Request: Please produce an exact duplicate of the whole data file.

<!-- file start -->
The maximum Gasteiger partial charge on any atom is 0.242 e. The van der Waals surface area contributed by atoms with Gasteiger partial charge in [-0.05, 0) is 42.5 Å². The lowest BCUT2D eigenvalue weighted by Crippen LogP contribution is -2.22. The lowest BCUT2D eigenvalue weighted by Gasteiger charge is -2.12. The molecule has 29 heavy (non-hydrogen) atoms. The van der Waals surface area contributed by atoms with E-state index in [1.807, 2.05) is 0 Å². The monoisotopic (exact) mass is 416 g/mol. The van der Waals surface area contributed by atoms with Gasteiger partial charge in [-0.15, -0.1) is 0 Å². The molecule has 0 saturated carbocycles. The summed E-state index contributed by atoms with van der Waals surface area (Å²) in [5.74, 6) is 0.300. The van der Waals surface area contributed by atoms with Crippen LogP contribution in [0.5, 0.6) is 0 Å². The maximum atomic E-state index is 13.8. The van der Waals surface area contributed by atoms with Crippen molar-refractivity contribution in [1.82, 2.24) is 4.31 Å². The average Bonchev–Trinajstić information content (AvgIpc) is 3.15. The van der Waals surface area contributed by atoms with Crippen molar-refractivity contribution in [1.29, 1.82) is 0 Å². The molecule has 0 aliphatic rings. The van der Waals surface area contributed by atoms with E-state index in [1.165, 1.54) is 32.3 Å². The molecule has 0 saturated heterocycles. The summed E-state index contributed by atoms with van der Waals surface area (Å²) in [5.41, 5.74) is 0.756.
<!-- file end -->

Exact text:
The maximum Gasteiger partial charge on any atom is 0.242 e. The van der Waals surface area contributed by atoms with Gasteiger partial charge in [-0.05, 0) is 42.5 Å². The lowest BCUT2D eigenvalue weighted by Crippen LogP contribution is -2.22. The lowest BCUT2D eigenvalue weighted by Gasteiger charge is -2.12. The molecule has 29 heavy (non-hydrogen) atoms. The van der Waals surface area contributed by atoms with E-state index in [1.807, 2.05) is 0 Å². The monoisotopic (exact) mass is 416 g/mol. The van der Waals surface area contributed by atoms with Gasteiger partial charge in [-0.15, -0.1) is 0 Å². The molecule has 0 saturated carbocycles. The summed E-state index contributed by atoms with van der Waals surface area (Å²) in [5.74, 6) is 0.300. The van der Waals surface area contributed by atoms with Crippen LogP contribution in [0.5, 0.6) is 0 Å². The maximum atomic E-state index is 13.8. The van der Waals surface area contributed by atoms with Crippen molar-refractivity contribution in [1.82, 2.24) is 4.31 Å². The average Bonchev–Trinajstić information content (AvgIpc) is 3.15. The van der Waals surface area contributed by atoms with Crippen molar-refractivity contribution in [1.29, 1.82) is 0 Å². The molecule has 0 aliphatic rings. The van der Waals surface area contributed by atoms with E-state index in [1.165, 1.54) is 32.3 Å². The molecule has 0 saturated heterocycles. The summed E-state index contributed by atoms with van der Waals surface area (Å²) in [5.41, 5.74) is 0.756.